'Off her face' woman posed as Salvation Army to feed drug habit
A MUM who posed as a fundraiser for the Salvation Army had no memory of attempting to collect money from neighbours because 'she was off her face'.
Alison Mills admitted going to the homes of neighbours in Morriston last October, including her own mother, and asking them to put donations in a charity box.
She told them the money would be used for a local children's club that was at danger of closing.
Mills, of Morfydd Street, was refused money by many of people who knew she had been battling a drug problem, and she was arrested after police were called.
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The 41-year-old admitted a charge of fraud by false representation, when she appeared before city magistrates, because she had intended to keep the money she had collected.
Mitigating, Stephen Burnell told the court: "This was an unsophisticated matter.
"Initially in interview, she did not believe what was being said about her. She was, in her own words, off her face.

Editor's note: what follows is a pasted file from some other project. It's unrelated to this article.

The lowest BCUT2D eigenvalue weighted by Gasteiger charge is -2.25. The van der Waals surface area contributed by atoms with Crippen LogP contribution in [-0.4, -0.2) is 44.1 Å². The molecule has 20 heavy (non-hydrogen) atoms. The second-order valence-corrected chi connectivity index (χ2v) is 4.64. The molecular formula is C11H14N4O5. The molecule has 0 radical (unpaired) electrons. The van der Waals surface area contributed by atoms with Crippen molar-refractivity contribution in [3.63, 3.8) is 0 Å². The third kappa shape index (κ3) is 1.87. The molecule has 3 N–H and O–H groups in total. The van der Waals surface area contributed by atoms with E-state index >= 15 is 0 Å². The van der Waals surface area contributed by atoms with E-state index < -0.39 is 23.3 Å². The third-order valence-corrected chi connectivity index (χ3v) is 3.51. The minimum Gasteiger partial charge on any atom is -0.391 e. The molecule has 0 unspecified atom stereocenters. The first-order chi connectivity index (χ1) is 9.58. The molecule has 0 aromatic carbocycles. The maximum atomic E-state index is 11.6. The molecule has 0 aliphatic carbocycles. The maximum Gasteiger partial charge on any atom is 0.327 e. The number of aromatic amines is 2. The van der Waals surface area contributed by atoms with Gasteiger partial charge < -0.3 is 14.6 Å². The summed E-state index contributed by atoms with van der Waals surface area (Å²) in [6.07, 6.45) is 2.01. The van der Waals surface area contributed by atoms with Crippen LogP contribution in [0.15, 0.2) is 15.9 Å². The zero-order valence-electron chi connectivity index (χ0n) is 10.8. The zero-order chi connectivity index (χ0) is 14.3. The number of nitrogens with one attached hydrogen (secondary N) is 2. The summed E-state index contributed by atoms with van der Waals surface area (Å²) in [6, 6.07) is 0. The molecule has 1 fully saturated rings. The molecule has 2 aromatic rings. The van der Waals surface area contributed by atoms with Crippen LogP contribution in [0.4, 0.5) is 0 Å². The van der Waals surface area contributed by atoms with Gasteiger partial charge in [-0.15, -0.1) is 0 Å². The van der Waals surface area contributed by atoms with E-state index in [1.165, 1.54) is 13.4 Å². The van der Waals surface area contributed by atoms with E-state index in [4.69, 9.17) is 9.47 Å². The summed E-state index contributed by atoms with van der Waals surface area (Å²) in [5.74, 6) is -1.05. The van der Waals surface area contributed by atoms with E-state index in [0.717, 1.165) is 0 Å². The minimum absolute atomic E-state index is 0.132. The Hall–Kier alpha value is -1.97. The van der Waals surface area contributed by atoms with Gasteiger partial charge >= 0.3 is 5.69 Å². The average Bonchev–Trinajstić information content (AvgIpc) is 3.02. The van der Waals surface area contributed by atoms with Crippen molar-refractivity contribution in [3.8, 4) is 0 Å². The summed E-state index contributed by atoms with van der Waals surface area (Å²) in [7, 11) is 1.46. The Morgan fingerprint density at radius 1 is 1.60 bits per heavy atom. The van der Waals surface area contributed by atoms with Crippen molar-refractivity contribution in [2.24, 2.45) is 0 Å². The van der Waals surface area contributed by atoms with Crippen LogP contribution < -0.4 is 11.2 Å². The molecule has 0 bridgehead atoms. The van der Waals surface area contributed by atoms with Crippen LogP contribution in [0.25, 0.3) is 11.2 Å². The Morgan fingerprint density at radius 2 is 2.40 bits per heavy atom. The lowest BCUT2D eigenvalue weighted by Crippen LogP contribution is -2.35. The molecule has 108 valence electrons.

"In her second interview she was clearly very remorseful, and said she was disgusted with herself.
"She has been to her neighbours to apologise.
"She had gone along the street, but was not a legitimate Salvation Army person, and she was told to go away.
"She is deeply ashamed, and was mortified by what she was told."
A probation report read to the court told that Mills, who had been using heroin, was responding positively to agencies, and had been providing negative drug tests.
It added that social services did not have any major concerns surrounding the care of her son. Sentencing, chair of magistrates John Burge said: "You have pleaded guilty to fraud, but what makes it worse is you have attempted to deceive the good and charitable people of Morriston, who thought they were donating to the Salvation Army.
"We are informed you are ashamed of your actions, and rightly so."
She was given a 12 month community order, with supervision and a low level drug rehabilitation order, and told to pay £85 costs and a £60 victim surcharge.